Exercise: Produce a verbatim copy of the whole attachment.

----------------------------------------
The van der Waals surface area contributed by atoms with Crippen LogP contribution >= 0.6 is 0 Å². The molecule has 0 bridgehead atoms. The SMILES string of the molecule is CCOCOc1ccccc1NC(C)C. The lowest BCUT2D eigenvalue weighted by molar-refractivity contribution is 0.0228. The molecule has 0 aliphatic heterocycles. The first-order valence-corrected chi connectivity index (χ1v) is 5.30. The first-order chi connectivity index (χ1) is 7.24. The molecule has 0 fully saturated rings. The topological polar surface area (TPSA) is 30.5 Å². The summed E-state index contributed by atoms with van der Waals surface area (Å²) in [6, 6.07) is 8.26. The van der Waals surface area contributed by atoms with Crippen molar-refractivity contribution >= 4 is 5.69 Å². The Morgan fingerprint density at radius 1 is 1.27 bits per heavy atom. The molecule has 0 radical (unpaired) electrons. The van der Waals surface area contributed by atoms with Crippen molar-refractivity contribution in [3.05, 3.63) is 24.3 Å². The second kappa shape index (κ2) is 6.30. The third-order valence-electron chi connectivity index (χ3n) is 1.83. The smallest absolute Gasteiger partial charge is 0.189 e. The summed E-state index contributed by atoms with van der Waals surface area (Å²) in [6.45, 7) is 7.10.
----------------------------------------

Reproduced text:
The van der Waals surface area contributed by atoms with Crippen LogP contribution >= 0.6 is 0 Å². The molecule has 0 bridgehead atoms. The SMILES string of the molecule is CCOCOc1ccccc1NC(C)C. The lowest BCUT2D eigenvalue weighted by molar-refractivity contribution is 0.0228. The molecule has 0 aliphatic heterocycles. The first-order valence-corrected chi connectivity index (χ1v) is 5.30. The first-order chi connectivity index (χ1) is 7.24. The molecule has 0 fully saturated rings. The topological polar surface area (TPSA) is 30.5 Å². The summed E-state index contributed by atoms with van der Waals surface area (Å²) in [6, 6.07) is 8.26. The van der Waals surface area contributed by atoms with Crippen molar-refractivity contribution >= 4 is 5.69 Å². The Morgan fingerprint density at radius 1 is 1.27 bits per heavy atom. The molecule has 0 radical (unpaired) electrons. The van der Waals surface area contributed by atoms with Crippen molar-refractivity contribution in [3.05, 3.63) is 24.3 Å². The second kappa shape index (κ2) is 6.30. The third-order valence-electron chi connectivity index (χ3n) is 1.83. The smallest absolute Gasteiger partial charge is 0.189 e. The summed E-state index contributed by atoms with van der Waals surface area (Å²) in [6.45, 7) is 7.10.